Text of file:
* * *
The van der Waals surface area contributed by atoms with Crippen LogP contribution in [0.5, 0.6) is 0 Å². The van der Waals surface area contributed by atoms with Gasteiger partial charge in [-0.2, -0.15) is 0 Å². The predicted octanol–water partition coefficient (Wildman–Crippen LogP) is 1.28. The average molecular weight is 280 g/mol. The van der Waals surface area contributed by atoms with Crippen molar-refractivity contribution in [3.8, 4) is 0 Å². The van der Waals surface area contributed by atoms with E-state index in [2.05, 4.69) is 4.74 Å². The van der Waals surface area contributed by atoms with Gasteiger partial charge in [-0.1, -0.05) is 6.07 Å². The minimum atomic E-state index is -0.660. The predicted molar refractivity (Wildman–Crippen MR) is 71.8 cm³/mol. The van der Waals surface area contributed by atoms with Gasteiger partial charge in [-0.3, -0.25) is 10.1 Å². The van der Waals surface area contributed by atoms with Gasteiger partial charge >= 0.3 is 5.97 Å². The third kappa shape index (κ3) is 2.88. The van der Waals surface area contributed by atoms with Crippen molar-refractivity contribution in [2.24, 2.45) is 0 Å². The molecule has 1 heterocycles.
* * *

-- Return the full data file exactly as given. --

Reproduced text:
The van der Waals surface area contributed by atoms with Crippen LogP contribution in [0.5, 0.6) is 0 Å². The van der Waals surface area contributed by atoms with Gasteiger partial charge in [-0.2, -0.15) is 0 Å². The predicted octanol–water partition coefficient (Wildman–Crippen LogP) is 1.28. The average molecular weight is 280 g/mol. The van der Waals surface area contributed by atoms with Crippen molar-refractivity contribution in [3.8, 4) is 0 Å². The van der Waals surface area contributed by atoms with E-state index in [2.05, 4.69) is 4.74 Å². The van der Waals surface area contributed by atoms with Gasteiger partial charge in [-0.1, -0.05) is 6.07 Å². The minimum atomic E-state index is -0.660. The predicted molar refractivity (Wildman–Crippen MR) is 71.8 cm³/mol. The van der Waals surface area contributed by atoms with Gasteiger partial charge in [-0.3, -0.25) is 10.1 Å². The van der Waals surface area contributed by atoms with Gasteiger partial charge >= 0.3 is 5.97 Å². The third kappa shape index (κ3) is 2.88. The van der Waals surface area contributed by atoms with Crippen molar-refractivity contribution in [2.24, 2.45) is 0 Å². The molecule has 1 heterocycles.